A shattered heart symbolizes the tumultuous culture and history of Valentine’s Day. / PHOTO COURTESY OF FLICKR

Whitney Walmer
Associate Arts & Culture Editor

Are you going out to get some fancy chocolates, reserve your special dinner, and/or are wondering about what you are going to do for your special someone on Valentine’s Day? Before you do, hear me out – I am going to do you a little favor, and explain where Valentine’s Day began, and what it means. When it all started, there were no fancy dinners, heart-shaped candies saying, “I love you,” or even remote appreciation for your special someone on just one day, especially when you can show love to your partner every day.

Back in the sixth century B.C., there was a Pagan festival called Lupercalia, which to some, may be distasteful. The festival took place on Feb. 15, and involved the priests who followed Romulus and Remus gathering in a cave named Lupercal. If you know of the mythology of Romulus and Remus, it may sound familiar, as it was where the she-wolf had taken care of them. 

The priests would then sacrifice a goat for fertility, then a dog which was considered a symbol of purity. After the goat was to be sacrificed, it was stripped of its hide and then dipped into the blood of the dog. The ritual continues with the crops and women being lightly hit with the hide, done to give the rite of fertility. 

In fact, there was the belief of luck for that year with their fertility. It is stated the names of the women who took part in the practice were matched up with mates, usually resulting in marriage.

But as time changed, so did the values of the people, and the festival was thought unjust. Yet, romance was not associated with St. Valentine’s Day and its customs until 270 A.D., when it was said to replace Lupercalia, as it was not considered to be of Christian values.

The real Saint Valentine stood for what he thought was just. Emperor Claudius II thought that young men who were single made better soldiers, as they had nothing to return home to. With that logic, he then outlawed marriage for his own benefit to gain a better army.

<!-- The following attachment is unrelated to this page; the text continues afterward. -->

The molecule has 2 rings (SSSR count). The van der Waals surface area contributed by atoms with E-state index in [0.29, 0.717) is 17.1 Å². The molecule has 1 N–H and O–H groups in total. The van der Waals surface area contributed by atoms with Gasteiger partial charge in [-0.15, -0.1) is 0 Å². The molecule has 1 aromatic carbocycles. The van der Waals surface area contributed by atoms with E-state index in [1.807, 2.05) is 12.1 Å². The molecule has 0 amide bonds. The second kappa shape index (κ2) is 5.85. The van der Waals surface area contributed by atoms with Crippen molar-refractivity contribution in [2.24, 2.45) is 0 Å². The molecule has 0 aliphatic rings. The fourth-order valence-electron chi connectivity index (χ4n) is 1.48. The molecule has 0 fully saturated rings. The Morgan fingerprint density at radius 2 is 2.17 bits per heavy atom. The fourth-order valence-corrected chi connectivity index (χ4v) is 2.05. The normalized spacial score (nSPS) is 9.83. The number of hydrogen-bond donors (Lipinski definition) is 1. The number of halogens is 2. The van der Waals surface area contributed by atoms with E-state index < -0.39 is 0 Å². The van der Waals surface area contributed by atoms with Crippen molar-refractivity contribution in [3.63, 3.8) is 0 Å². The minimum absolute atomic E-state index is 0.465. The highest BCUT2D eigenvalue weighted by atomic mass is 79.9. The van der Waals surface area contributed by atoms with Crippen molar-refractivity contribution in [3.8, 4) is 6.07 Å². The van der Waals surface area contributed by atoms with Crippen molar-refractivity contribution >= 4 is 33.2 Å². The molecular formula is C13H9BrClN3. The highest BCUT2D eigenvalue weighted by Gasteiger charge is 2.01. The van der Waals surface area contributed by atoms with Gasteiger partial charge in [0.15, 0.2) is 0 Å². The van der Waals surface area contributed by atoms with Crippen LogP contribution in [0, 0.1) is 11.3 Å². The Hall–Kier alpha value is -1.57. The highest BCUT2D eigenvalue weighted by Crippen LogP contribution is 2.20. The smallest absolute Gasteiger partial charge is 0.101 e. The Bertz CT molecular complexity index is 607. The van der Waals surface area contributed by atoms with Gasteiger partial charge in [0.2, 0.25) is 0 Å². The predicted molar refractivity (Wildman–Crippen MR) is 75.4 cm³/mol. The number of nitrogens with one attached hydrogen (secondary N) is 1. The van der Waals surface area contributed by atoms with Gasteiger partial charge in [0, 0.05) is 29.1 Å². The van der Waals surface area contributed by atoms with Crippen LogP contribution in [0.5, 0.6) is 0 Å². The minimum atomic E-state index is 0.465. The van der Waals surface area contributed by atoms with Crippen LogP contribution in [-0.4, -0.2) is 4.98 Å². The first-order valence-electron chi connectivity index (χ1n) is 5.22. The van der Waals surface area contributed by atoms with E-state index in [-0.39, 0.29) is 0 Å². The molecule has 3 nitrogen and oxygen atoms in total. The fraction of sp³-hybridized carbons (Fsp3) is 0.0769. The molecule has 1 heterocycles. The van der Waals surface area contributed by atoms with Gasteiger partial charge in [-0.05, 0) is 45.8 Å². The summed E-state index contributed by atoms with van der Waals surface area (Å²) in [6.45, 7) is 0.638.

Saint Valentine, as I stated before, stood for what he believed, and thought that marriage was a union between lovers. In keeping those young hearts who could not be united by law, Saint Valentine went ahead and married them in secret. The man 

risked his life to foster the love of others. 

When I was young, I was always told that the most valuable gift that you could give someone is your love. Forget all of the cheesy gifts, oversized teddy bears, and flowers; the pressure of buying gifts is not needed.

But what do gift-giving and celebrating love for one day do? Burn a lot of money, of course.  Where an average for each gift is around $187, a study conducted by the Finder states that Americans will spend approximately $27.9 billion on gifts.

I also feel that Valentine’s Day pressures single people into finding someone to share the day with, so they are not alone on the “Day for Love.” For single people Valentine’s Day tends to be pestilential because they say they looking, don’t seem to be having luck, or maybe just went through a rough breakup. The atmosphere for a single person could be irritating, there is an obscene level of anxiety that comes with the day that isn’t necessary.

Couples should not feel obligated to go out and do something special; they could express their love every day without a specific commercial holiday telling them to do extra for their partner in just one day. So…. Valentine’s Day is overrated.